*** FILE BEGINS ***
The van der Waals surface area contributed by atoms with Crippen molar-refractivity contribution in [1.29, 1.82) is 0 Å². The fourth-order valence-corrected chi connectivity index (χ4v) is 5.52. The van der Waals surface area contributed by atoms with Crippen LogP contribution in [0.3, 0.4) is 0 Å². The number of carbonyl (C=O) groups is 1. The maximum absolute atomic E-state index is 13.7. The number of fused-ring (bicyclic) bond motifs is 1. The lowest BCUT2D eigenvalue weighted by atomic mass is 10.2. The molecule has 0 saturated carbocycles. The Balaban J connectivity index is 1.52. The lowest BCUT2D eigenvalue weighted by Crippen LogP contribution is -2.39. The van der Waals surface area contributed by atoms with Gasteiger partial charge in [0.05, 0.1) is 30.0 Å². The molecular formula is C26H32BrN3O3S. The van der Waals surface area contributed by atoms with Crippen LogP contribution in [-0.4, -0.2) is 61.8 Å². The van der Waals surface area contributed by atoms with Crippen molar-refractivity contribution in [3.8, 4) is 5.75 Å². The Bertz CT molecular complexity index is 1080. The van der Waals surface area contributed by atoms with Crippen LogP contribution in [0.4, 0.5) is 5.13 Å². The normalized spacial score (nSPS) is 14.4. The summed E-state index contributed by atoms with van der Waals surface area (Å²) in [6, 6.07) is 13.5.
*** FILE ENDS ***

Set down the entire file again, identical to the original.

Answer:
The van der Waals surface area contributed by atoms with Crippen molar-refractivity contribution in [1.29, 1.82) is 0 Å². The fourth-order valence-corrected chi connectivity index (χ4v) is 5.52. The van der Waals surface area contributed by atoms with Crippen LogP contribution in [0.3, 0.4) is 0 Å². The number of carbonyl (C=O) groups is 1. The maximum absolute atomic E-state index is 13.7. The number of fused-ring (bicyclic) bond motifs is 1. The lowest BCUT2D eigenvalue weighted by atomic mass is 10.2. The molecule has 0 saturated carbocycles. The Balaban J connectivity index is 1.52. The lowest BCUT2D eigenvalue weighted by Crippen LogP contribution is -2.39. The van der Waals surface area contributed by atoms with Gasteiger partial charge in [0.05, 0.1) is 30.0 Å². The molecular formula is C26H32BrN3O3S. The van der Waals surface area contributed by atoms with Crippen LogP contribution in [-0.4, -0.2) is 61.8 Å². The van der Waals surface area contributed by atoms with Crippen molar-refractivity contribution in [3.8, 4) is 5.75 Å². The Bertz CT molecular complexity index is 1080. The van der Waals surface area contributed by atoms with Crippen LogP contribution in [0.4, 0.5) is 5.13 Å². The normalized spacial score (nSPS) is 14.4. The summed E-state index contributed by atoms with van der Waals surface area (Å²) in [6, 6.07) is 13.5.